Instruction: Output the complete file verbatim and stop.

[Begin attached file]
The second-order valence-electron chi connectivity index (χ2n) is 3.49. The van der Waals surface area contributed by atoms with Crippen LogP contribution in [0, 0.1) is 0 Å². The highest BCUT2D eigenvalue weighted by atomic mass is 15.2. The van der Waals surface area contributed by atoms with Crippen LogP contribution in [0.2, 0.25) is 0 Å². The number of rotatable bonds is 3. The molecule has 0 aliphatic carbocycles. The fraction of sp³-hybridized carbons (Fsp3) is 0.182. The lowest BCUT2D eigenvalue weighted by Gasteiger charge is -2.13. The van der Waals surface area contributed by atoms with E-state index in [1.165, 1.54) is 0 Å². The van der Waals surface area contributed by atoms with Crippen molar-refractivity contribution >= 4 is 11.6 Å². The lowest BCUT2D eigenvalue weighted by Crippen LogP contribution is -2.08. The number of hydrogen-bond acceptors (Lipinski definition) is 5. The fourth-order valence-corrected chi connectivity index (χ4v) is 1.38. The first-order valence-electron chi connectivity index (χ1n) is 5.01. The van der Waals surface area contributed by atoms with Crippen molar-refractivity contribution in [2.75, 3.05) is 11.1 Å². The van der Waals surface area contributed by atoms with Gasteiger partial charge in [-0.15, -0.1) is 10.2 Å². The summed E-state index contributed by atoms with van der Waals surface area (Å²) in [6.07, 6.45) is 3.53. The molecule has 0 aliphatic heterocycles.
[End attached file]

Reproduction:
The second-order valence-electron chi connectivity index (χ2n) is 3.49. The van der Waals surface area contributed by atoms with Crippen LogP contribution in [0, 0.1) is 0 Å². The highest BCUT2D eigenvalue weighted by atomic mass is 15.2. The van der Waals surface area contributed by atoms with Crippen LogP contribution in [0.2, 0.25) is 0 Å². The number of rotatable bonds is 3. The molecule has 0 aliphatic carbocycles. The fraction of sp³-hybridized carbons (Fsp3) is 0.182. The lowest BCUT2D eigenvalue weighted by Gasteiger charge is -2.13. The van der Waals surface area contributed by atoms with E-state index in [1.165, 1.54) is 0 Å². The van der Waals surface area contributed by atoms with Crippen molar-refractivity contribution >= 4 is 11.6 Å². The lowest BCUT2D eigenvalue weighted by Crippen LogP contribution is -2.08. The number of hydrogen-bond acceptors (Lipinski definition) is 5. The fourth-order valence-corrected chi connectivity index (χ4v) is 1.38. The first-order valence-electron chi connectivity index (χ1n) is 5.01. The van der Waals surface area contributed by atoms with Crippen molar-refractivity contribution in [2.75, 3.05) is 11.1 Å². The van der Waals surface area contributed by atoms with Gasteiger partial charge in [-0.15, -0.1) is 10.2 Å². The summed E-state index contributed by atoms with van der Waals surface area (Å²) in [6.07, 6.45) is 3.53. The molecule has 0 aliphatic heterocycles.